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How much money government spent fixing potholes in the last 6 months

The National Department of Transport (DoT) spent in excess of R3.65 billion over the last six months repairing the country’s crumbling roads.

Responding to a parliamentary Q&A from Inkatha Freedom Party’s KP Sithole, the minister of transport Sindisiwe Chikunga said the number of potholes on roads that fall under her administration repaired in each province in the past six months amounted to 1,291,442m², the bulk of the patching happening in KwaZulu-Natal.

To be exact, the DoT’s expenditure was recorded at R3,650,251,022 for the six months ending September, accounting for roughly 29% of the total Provincial Roads Maintenance Grant of R12,665,440,753.

Per province, the six-month expenditure on road repairs and the area of roads that were restored were:

Province Potholes patched Budget allocation Six-month expenditure
Eastern Cape 112,286m² R2,057,539,888 R472,776,761
Free State 20,000m² R1,337,642,000 R347,299,000
Gauteng 213,321m² R680,058,000 R61,111,024
KwaZulu-Natal 500,000m² R3,309,978,000 R673,500,452
Limpopo 139,925m² R1,280,899,865 R551,826,653
Mpumalanga 141,186m² R905,915,000 R272,084,082
Northern Cape 23,676m² R1,064,972,000 R491,859,499
North West 94,996m² R1,068,127,000 R265,741,551
Western Cape 46,052m² R960,309,000 R514,052,000
Total 1,291,442m² R12,665,440,753 R3,650,251,022

It must be noted that these figures not only account for potholes, but also for general road maintenance.

“There was no specific budget allocated for the pothole repair/maintenance of the provincial road network for the six-month period, however, provinces are allocated the maintenance budget as provided in the table above of which blacktop patching and pothole repairs form part of 2022/23 financial year,” said Chikunga.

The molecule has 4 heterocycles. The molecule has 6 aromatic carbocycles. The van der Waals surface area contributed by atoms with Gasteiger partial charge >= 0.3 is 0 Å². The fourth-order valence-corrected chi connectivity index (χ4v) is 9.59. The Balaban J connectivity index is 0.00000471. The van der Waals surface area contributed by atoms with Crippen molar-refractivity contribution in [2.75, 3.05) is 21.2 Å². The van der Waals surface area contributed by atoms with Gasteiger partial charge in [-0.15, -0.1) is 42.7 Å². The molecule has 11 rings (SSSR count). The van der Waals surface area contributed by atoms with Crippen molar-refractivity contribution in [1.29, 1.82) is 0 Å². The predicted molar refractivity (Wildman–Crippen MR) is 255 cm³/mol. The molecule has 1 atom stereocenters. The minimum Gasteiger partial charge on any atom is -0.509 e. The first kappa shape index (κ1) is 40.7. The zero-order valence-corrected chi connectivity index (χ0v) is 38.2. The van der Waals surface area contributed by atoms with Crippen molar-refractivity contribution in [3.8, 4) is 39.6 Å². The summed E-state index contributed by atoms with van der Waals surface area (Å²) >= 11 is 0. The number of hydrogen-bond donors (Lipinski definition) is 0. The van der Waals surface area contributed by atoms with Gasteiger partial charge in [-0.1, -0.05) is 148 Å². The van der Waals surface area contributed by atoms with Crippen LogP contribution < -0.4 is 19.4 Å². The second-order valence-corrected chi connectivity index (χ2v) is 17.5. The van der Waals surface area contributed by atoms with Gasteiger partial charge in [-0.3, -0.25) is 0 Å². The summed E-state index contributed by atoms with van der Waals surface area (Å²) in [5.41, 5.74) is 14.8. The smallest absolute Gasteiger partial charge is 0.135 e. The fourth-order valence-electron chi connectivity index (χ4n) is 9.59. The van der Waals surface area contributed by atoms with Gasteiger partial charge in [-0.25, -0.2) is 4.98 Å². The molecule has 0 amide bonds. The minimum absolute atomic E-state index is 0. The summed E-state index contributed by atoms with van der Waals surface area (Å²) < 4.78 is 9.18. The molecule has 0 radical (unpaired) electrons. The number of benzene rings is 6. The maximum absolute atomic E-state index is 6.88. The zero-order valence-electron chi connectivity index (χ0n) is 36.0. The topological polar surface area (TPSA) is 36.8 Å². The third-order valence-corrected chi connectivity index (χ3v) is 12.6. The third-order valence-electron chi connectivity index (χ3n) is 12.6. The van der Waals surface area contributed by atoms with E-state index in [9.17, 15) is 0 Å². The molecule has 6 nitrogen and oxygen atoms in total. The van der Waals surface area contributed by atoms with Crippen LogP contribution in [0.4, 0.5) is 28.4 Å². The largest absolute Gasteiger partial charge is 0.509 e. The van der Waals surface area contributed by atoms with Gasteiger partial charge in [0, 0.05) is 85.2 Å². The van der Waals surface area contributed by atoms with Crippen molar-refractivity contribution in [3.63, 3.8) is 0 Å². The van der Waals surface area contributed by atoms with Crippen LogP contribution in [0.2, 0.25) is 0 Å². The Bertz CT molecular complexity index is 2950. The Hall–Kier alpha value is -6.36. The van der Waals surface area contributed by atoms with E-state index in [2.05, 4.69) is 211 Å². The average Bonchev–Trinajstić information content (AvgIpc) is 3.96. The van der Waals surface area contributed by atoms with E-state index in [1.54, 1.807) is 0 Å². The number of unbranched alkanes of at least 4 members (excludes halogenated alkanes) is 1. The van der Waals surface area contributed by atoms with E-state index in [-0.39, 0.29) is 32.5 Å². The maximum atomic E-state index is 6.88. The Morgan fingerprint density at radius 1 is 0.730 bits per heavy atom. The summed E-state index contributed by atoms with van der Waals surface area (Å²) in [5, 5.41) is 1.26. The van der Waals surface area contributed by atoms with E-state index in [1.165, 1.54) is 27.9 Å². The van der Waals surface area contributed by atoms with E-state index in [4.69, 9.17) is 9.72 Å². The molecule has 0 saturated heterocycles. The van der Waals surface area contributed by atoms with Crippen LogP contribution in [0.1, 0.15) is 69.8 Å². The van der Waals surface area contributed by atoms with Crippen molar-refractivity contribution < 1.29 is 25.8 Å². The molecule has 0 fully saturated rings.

“This budget covers the entire maintenance of provincial Strategic and Secondary road networks inclusive of blacktop patching and pothole repairs.”

New pothole-repairing trucks for KwaZulu-Natal

Pothole insurance claims soar

Despite the DoT’s steep spending on mending roads in 2023, Santam, South Africa’s largest insurer, has experienced a sharp increase in pothole-related claims through the first 10 months of the year.

Between January and October, these claims soared by 40% in comparison to the entirety of 2022, which is expected to increase even further as the rainy season approaches, said Thabo Twalo, Santam Head of Commercial Underwriting.

The insurer also revealed that the average cost of a pothole-related insurance claim currently sits between R20,000 to R25,000.

Claims of this level are generally a result of a substantial impact with a pothole and include the replacement of two or more tyres, repairs on bent rims, and, occasionally, suspension refurbishments.

“Those costs can add up, and of course, with inflation as well, we see that those costs are increasing over time,” said Twalo.

In some cases, Santam has been able to prove that the municipality was negligent with regard to road repairs and recover a portion of the money it spent on paying out a claim, assisting the insurer to “keep the average cost of claims manageable,” said Twalo.

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